Virtually all the children in the Reformatories, Industrial Schools and Marlborough House were of school going age. The Department of Education had a statutory responsibility to fund, inspect and supervise the welfare and the education of those children while they remained in these institutions up to the age of sixteen.

Quite clearly they were negligent and failed to do so as the needs of the institutions were put before the needs of the children.

Consequently the educational provision and the educational attainment of the children in the words of the Ryan Report were deplorable. Indeed, the Department of Education was for decades a major obstacle to children and their parents obtaining any redress or satisfaction when they made complaints in relation to the treatment experienced by the children in the institutions under the supervision of the Department of Education.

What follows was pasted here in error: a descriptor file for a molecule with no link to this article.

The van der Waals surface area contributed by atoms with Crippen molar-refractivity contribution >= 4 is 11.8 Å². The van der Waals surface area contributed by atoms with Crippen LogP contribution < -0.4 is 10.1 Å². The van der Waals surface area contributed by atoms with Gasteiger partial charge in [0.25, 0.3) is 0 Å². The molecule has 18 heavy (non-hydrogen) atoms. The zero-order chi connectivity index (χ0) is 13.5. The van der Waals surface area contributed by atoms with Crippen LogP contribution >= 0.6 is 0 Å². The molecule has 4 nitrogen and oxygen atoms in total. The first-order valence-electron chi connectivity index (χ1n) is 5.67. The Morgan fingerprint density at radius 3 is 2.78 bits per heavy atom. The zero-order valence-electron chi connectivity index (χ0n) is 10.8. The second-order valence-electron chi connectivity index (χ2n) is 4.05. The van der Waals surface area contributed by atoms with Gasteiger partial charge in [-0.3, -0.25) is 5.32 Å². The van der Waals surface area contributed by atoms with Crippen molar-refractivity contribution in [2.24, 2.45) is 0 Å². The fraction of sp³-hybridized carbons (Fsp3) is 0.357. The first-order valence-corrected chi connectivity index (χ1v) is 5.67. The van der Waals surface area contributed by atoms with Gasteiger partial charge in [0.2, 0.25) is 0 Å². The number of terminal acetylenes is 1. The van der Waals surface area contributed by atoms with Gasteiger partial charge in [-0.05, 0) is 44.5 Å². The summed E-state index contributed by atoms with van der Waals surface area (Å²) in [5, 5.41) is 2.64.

I believe that the Department of Education which has failed the children entrusted to their care should now as a State institution in its own right make a symbolic statement of apology and atonement by opening a Book of Condolences in its main office in Marlborough Street in Dublin 1.

Dear Mr. Costello,

As a survivor of the institutional abuse by the Christian Brothers in St Josephs school in Tralee and as the Last registered inmate to Artian Industrial school I call upon you to support me and all others who wish now to obtain the education that was deprived of us in our youth .

As a 53 year old now I have No hope of obtaining any employment without any formal educational qualifications.